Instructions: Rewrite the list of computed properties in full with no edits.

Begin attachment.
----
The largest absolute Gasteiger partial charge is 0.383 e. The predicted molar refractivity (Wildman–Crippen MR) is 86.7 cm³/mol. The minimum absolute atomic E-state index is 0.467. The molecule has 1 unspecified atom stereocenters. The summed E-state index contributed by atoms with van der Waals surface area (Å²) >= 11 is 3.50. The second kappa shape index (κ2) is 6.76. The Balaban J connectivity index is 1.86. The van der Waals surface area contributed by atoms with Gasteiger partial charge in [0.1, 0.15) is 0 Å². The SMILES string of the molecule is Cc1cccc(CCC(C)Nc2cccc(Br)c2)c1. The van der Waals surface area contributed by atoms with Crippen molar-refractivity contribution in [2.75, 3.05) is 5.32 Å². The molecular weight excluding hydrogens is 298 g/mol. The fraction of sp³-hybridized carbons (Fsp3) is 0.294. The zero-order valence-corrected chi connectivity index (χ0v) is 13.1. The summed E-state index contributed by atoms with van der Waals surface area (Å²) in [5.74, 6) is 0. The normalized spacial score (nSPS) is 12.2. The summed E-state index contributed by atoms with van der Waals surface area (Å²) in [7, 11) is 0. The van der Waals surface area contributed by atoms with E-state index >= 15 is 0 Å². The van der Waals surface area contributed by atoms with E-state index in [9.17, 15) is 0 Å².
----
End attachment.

The largest absolute Gasteiger partial charge is 0.383 e. The predicted molar refractivity (Wildman–Crippen MR) is 86.7 cm³/mol. The minimum absolute atomic E-state index is 0.467. The molecule has 1 unspecified atom stereocenters. The summed E-state index contributed by atoms with van der Waals surface area (Å²) >= 11 is 3.50. The second kappa shape index (κ2) is 6.76. The Balaban J connectivity index is 1.86. The van der Waals surface area contributed by atoms with Gasteiger partial charge in [0.1, 0.15) is 0 Å². The SMILES string of the molecule is Cc1cccc(CCC(C)Nc2cccc(Br)c2)c1. The van der Waals surface area contributed by atoms with Crippen molar-refractivity contribution in [2.75, 3.05) is 5.32 Å². The molecular weight excluding hydrogens is 298 g/mol. The fraction of sp³-hybridized carbons (Fsp3) is 0.294. The zero-order valence-corrected chi connectivity index (χ0v) is 13.1. The summed E-state index contributed by atoms with van der Waals surface area (Å²) in [5.74, 6) is 0. The normalized spacial score (nSPS) is 12.2. The summed E-state index contributed by atoms with van der Waals surface area (Å²) in [7, 11) is 0. The van der Waals surface area contributed by atoms with E-state index >= 15 is 0 Å². The van der Waals surface area contributed by atoms with E-state index in [9.17, 15) is 0 Å².